We understand mere fragments –
of most things really, but especially of a fish called steelhead. Its nominal definition goes that it’s a rainbow trout that migrates from river to ocean and back again to spawn, like a salmon. But like most living things, after you dedicate time to deep observation, their essential superpowers transcend human understanding. Just ask a grooved-out steelhead fly fisher.
In doing so you might hear how, for instance, steelhead have been tagged in Oregonian rivers and recaptured years later off the coast of Japan. You will then be entreated to confirm that that’s crazy, right?!
You might also be regaled by the legend that high-seas commercial fishermen rarely intercept steelhead as bycatch in their nets, suggesting a steelhead’s epic peregrinations are committed to solo, without friends in schools. They’re lone wolves out there, mysterious and supremely noble in the icy gray – the ultimate, fitting match for someone unimpressed by the listlessness of day-to-day society.
At that, you’ll be encouraged to exclaim something to the effect of, “What?!” or “Whoa!”
Then ask the steelhead angler about the special ones that run into rivers in the dead of winter and watch as their frantic code-red tone trails off. They fall silent, look you in the eye, and quietly, carefully size up whether you really care, or whether you’re just humoring them. Because now you’re talking about very serious stuff.
[Above: Close encounter with the wild winter kind: A moment worth the world to a steelhead fly fisher. Photo: Justin Crump]
In general, the drama and excitement of fly fishing takes place almost entirely in your head. No matter what kind of fish you’re trying to trick, there’s always more time spent standing stone-still in a river, thinking about it, than there is with a fish actually on the line. The sub-discipline of winter steelheading stretches this to its threadbare extreme: The gap is immense. Sometimes it goes on for a whole winter. It’s all mind, for virtually no matter.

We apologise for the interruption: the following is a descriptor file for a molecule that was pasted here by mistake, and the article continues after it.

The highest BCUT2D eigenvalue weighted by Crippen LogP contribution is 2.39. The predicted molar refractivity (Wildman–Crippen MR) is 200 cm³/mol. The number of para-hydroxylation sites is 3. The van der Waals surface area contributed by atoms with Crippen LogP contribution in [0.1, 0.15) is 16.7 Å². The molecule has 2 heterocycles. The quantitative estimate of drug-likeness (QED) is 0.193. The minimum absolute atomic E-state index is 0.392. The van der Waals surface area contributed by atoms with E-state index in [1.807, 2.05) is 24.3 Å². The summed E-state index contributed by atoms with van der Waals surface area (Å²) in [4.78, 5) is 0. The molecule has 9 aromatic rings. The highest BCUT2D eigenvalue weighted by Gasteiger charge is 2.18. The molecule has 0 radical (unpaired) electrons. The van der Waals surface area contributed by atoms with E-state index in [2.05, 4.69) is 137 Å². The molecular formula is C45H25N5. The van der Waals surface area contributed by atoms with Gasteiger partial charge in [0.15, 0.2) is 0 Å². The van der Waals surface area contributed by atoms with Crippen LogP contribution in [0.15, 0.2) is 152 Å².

Sounds boring, I know, but there are no other “sports” in which the crucial defining moments revolve around a literal connection to another form of life. This is interesting to me. We often forget, ignore, or underestimate that humans are for better or (more often) for worse, the planet’s top predator. And even when we confront this fact, it’s usually only in the abstract. We are so far up the food chain these days we can get our food with money.
But fly fishing is not abstract. To catch a fish you must to step into an ecosystem, consider where you are, where your quarry came from, where it is going, why it might be hanging out in an eddy rather than in traffic, and why you are catching more or fewer of them this year compared to last. To catch a fish, the old saying goes, you must think like one. It’s so true.
If you watch a fly fisher trying for winter steelhead, you will not see any great feats of athleticism, and you certainly will not see any death-defying shockers. Ninety nine point nine percent of the time what you will see is exquisite patience and contemplation.
But if you watch a seriously steezy river-man like Rich Zellman long enough, you might, with luck, after days and days, catch a fragment.
One in Winter was kindly supported by Patagonia and we’re honored by this. Thanks, Patagonia, for making, doing, and supporting stuff that turns things better than they were before, in all that that means.
You can check out the soundtrack, "The Pull" by The Microphones, at K Records.
Ryan Peterson travels to beautiful places because that's where fish still live. Working as an international fly fishing travel agent at The Fly Shop in Redding, California, he is committed to sustainable ecotourism as a means of education and conservation. Ryan has contributed to some of fly fishing’s most soulful film and video projects including Eastern Rises (Felt Soul Media), Monster Fish: Kamchatka Salmon (National Geographic), and The Season 2 (Duct Tape then Beer).
[With thanks to Moldy Chum]